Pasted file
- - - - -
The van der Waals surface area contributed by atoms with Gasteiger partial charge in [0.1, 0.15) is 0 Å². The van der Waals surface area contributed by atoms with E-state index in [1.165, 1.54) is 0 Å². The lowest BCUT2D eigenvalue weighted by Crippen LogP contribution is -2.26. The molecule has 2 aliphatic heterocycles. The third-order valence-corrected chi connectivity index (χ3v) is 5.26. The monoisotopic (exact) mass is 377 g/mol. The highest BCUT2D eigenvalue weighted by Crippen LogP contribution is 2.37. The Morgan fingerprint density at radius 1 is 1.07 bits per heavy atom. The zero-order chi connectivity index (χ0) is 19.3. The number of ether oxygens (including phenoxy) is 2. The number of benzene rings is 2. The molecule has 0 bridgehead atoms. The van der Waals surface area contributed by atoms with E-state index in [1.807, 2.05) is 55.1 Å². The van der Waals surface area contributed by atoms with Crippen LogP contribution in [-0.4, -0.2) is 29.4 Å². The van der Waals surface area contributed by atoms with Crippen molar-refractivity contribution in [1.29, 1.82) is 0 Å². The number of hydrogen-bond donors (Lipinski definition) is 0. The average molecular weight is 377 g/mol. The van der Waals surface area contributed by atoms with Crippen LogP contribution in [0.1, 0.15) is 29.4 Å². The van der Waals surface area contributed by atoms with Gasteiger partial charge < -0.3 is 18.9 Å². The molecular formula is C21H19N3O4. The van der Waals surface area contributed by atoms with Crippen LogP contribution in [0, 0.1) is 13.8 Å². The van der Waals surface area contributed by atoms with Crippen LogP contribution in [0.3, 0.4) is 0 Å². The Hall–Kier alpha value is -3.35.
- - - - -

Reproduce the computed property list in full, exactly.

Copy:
The van der Waals surface area contributed by atoms with Gasteiger partial charge in [0.1, 0.15) is 0 Å². The van der Waals surface area contributed by atoms with E-state index in [1.165, 1.54) is 0 Å². The lowest BCUT2D eigenvalue weighted by Crippen LogP contribution is -2.26. The molecule has 2 aliphatic heterocycles. The third-order valence-corrected chi connectivity index (χ3v) is 5.26. The monoisotopic (exact) mass is 377 g/mol. The highest BCUT2D eigenvalue weighted by Crippen LogP contribution is 2.37. The Morgan fingerprint density at radius 1 is 1.07 bits per heavy atom. The zero-order chi connectivity index (χ0) is 19.3. The number of ether oxygens (including phenoxy) is 2. The number of benzene rings is 2. The molecule has 0 bridgehead atoms. The van der Waals surface area contributed by atoms with E-state index in [1.807, 2.05) is 55.1 Å². The van der Waals surface area contributed by atoms with Crippen LogP contribution in [-0.4, -0.2) is 29.4 Å². The van der Waals surface area contributed by atoms with Crippen molar-refractivity contribution in [1.29, 1.82) is 0 Å². The number of hydrogen-bond donors (Lipinski definition) is 0. The average molecular weight is 377 g/mol. The van der Waals surface area contributed by atoms with Crippen LogP contribution in [0.1, 0.15) is 29.4 Å². The van der Waals surface area contributed by atoms with Gasteiger partial charge < -0.3 is 18.9 Å². The molecular formula is C21H19N3O4. The van der Waals surface area contributed by atoms with Crippen LogP contribution in [0, 0.1) is 13.8 Å². The van der Waals surface area contributed by atoms with Crippen LogP contribution in [0.3, 0.4) is 0 Å². The Hall–Kier alpha value is -3.35.